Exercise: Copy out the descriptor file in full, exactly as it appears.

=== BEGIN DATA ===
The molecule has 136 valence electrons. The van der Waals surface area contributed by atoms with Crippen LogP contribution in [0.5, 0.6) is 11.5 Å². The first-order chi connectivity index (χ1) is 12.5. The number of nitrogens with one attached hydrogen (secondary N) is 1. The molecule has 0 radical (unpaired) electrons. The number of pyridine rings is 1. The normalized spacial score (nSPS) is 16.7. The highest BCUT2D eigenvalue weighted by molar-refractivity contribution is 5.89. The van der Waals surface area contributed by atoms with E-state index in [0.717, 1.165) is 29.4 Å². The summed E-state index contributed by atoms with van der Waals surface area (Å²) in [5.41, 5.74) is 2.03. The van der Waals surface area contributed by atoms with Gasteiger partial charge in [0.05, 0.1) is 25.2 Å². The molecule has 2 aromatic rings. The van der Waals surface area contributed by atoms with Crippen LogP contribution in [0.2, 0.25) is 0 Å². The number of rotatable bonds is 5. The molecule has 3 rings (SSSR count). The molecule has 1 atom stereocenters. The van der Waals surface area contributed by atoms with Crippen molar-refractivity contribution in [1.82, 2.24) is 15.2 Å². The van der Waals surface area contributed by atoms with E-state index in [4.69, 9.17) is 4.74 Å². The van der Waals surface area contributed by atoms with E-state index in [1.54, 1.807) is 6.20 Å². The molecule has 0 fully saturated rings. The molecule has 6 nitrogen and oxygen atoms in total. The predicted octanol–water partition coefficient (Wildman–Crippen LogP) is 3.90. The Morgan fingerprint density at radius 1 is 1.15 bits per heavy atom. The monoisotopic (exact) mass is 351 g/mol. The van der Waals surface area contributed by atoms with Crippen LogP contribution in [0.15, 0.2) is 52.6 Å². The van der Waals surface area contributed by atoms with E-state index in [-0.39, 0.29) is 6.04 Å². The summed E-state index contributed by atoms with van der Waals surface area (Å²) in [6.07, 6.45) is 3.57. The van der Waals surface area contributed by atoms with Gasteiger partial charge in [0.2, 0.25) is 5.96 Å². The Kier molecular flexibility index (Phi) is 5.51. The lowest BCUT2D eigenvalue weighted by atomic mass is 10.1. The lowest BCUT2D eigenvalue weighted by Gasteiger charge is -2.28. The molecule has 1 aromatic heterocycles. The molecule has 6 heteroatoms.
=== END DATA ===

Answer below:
The molecule has 136 valence electrons. The van der Waals surface area contributed by atoms with Crippen LogP contribution in [0.5, 0.6) is 11.5 Å². The first-order chi connectivity index (χ1) is 12.5. The number of nitrogens with one attached hydrogen (secondary N) is 1. The molecule has 0 radical (unpaired) electrons. The number of pyridine rings is 1. The normalized spacial score (nSPS) is 16.7. The highest BCUT2D eigenvalue weighted by molar-refractivity contribution is 5.89. The van der Waals surface area contributed by atoms with E-state index in [0.717, 1.165) is 29.4 Å². The summed E-state index contributed by atoms with van der Waals surface area (Å²) in [5.41, 5.74) is 2.03. The van der Waals surface area contributed by atoms with Gasteiger partial charge in [0.05, 0.1) is 25.2 Å². The molecule has 2 aromatic rings. The van der Waals surface area contributed by atoms with Crippen LogP contribution in [0.2, 0.25) is 0 Å². The number of rotatable bonds is 5. The molecule has 3 rings (SSSR count). The molecule has 1 atom stereocenters. The van der Waals surface area contributed by atoms with Crippen molar-refractivity contribution in [1.82, 2.24) is 15.2 Å². The van der Waals surface area contributed by atoms with E-state index in [4.69, 9.17) is 4.74 Å². The van der Waals surface area contributed by atoms with E-state index in [1.54, 1.807) is 6.20 Å². The molecule has 0 fully saturated rings. The molecule has 6 nitrogen and oxygen atoms in total. The predicted octanol–water partition coefficient (Wildman–Crippen LogP) is 3.90. The Morgan fingerprint density at radius 1 is 1.15 bits per heavy atom. The monoisotopic (exact) mass is 351 g/mol. The van der Waals surface area contributed by atoms with Crippen LogP contribution in [0.15, 0.2) is 52.6 Å². The van der Waals surface area contributed by atoms with E-state index in [-0.39, 0.29) is 6.04 Å². The summed E-state index contributed by atoms with van der Waals surface area (Å²) in [6.07, 6.45) is 3.57. The van der Waals surface area contributed by atoms with Gasteiger partial charge in [0.2, 0.25) is 5.96 Å². The Kier molecular flexibility index (Phi) is 5.51. The lowest BCUT2D eigenvalue weighted by atomic mass is 10.1. The lowest BCUT2D eigenvalue weighted by Gasteiger charge is -2.28. The molecule has 1 aromatic heterocycles. The molecule has 6 heteroatoms.